Matthew Sobol was a legendary computer game designer - the architect behind half-a-dozen popular online games. His premature death depressed both gamers and his company's stock price. But Sobol's fans aren't the only ones to note his passing. When his obituary is posted online, a previously dormant daemon activates, initiating a chain of events intended to unravel the fabric of our hyper-efficient, interconnected world. With Sobol's secrets buried along with him, and as new layers of his daemon are unleashed at every turn, it's up to an unlikely alliance to decipher his intricate plans and wrest the world from the grasp of a nameless, faceless enemy - or learn to live in a society in which we are no longer in control. . . .
Computer technology expert Daniel Suarez blends haunting high-tech realism with gripping suspense in an authentic, complex thriller in the tradition of Michael Crichton, Neal Stephenson, and William Gibson.
©2009 Daniel Suarez; (P)2009 Penguin Audio
"Suarez's riveting debut would be a perfect gift for a favorite computer geek or anyone who appreciates thrills, chills, and cyber suspense....A final twist that runs counter to expectations will leave readers anxiously awaiting the promised sequel." (Publishers Weekly)
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Halfway through this book, i found i knew nothing about any of the characters. Very shallow. By the end of the book, it didn't really matter. It was a clever premise that still cried out to be read(listned to). Well narrated story with a well researched plot that is both entertaining and frightening. Will read the sequel.
I was interested in what the Daemon was doing, how it worked, and what its ultimate goals were and that aspect of the story was pretty good. There were a great many white male characters and the reader went a bit overboard trying to come up with distinctive voices for each and every one of them. It got a bit silly. The stereotypical Square Jawed Super Macho Ex-Military Ultra Patriotic Fearless American Hero thing got really really old as well. The three female characters were even worse. I almost stopped listening several times, but I have to admit I wanted to know what happened in the end. It was kind of worth it.
A different plot. It's amaeurish and overreaching. I completely agree with the other negative reviewers here. If you are not into virtual gaming don't bother with this book. A teenager would find this a fascinating read.
Overacting. The cliches didn't help.
Disappointment that I spent my credit on it.
I can see why some would love this book. If you are into gaming you will love the concept of this book and what happens in it. But the thought of a Steve Jobs type going terrorist is just too much for me.
I stopped gaming with SuperNES and Wolfenstein 3D in the early 90's when I got my drivers license. Nevertheless I do get the online gaming concepts and I do have computer networking knowledge that helped me not get lost in the technical terminology contained in this novel. IF YOU DO NOT KNOW WHAT PORTS, IP ADDRESSES, VOIP and other basic terms are in the computer networking world are, I think you would NOT get into this book or enjoy it. It is really saturated throughout. The main protagonist is an older guy who is not familiar with gaming and it does help the author explain things, but I feel it is too much too soon for most people. This is part 1 of 2 and I am not sure if I will continue or not. There are a lot of loose ends and unsatisfied conclusions with some characters if I do not... however, most of the characters are ones I haven't become attached too so I don't care what happens to them. The narration is good and I could listen to the book at 2X speed fairly comfortable. Neat concept, but not sure it was pulled off. Hope this helps someone. Later.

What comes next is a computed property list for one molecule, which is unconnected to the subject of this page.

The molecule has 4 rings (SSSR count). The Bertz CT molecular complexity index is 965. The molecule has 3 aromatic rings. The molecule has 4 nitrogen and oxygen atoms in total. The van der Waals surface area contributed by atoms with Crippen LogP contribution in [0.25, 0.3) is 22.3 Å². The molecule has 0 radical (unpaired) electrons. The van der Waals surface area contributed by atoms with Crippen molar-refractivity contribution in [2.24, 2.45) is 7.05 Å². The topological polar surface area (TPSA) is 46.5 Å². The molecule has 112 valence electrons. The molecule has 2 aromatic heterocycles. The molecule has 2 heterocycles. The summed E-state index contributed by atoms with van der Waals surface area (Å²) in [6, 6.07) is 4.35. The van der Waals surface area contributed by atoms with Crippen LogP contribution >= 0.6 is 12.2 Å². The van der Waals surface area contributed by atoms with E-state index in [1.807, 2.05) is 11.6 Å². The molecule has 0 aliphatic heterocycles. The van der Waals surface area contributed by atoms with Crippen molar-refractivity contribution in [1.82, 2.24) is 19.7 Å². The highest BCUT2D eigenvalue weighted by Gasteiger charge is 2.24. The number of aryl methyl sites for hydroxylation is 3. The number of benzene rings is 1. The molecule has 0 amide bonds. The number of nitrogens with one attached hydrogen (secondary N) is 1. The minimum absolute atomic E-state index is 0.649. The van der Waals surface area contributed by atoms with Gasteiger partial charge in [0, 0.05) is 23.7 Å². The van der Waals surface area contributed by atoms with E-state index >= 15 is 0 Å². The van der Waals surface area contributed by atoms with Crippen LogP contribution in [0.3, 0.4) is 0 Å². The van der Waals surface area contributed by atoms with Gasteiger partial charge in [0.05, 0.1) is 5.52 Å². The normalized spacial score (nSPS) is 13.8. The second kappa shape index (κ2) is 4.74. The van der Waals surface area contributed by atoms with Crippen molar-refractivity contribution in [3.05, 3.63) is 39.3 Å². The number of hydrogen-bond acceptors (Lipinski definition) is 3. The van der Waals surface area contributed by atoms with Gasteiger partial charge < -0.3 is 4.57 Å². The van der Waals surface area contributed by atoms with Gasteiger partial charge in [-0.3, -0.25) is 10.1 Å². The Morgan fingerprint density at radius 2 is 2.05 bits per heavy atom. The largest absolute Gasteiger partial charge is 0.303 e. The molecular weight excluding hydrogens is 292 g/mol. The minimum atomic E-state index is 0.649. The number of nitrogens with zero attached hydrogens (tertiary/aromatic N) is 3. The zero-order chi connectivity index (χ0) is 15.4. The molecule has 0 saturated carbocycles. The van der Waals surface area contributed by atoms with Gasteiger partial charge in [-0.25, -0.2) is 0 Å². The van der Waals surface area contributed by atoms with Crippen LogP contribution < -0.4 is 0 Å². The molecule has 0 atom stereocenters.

A good editor. Far less exposition and geek speak. The book falls into the usual trap that all those other "in the tradition of 'famous author'", in thinking that the liberal insertion of whatever jargon and technical detail into a thin plot makes for a thrilling inside novel. I'm an insider and I found it tedious. To outsiders it must be clutter that is both excruciatingly boring and utterly unhelpful in moving the story along.The plot in the last third of the book simply became absurd, rendering the government investigative team as utter morons, and the resolution completely predictable.Thats perhaps the biggest criticism of the book. There are no surprises, Mr. Suarez telegraphs every plot advancement and resolution; except when it simply jars into a new, different thread.Performance wise, I felt like I was listening to a never ending Michael Bay movie trailer. Note to Mr. Gurner. Subtly and an even measured cadence makes for an enjoyably listen.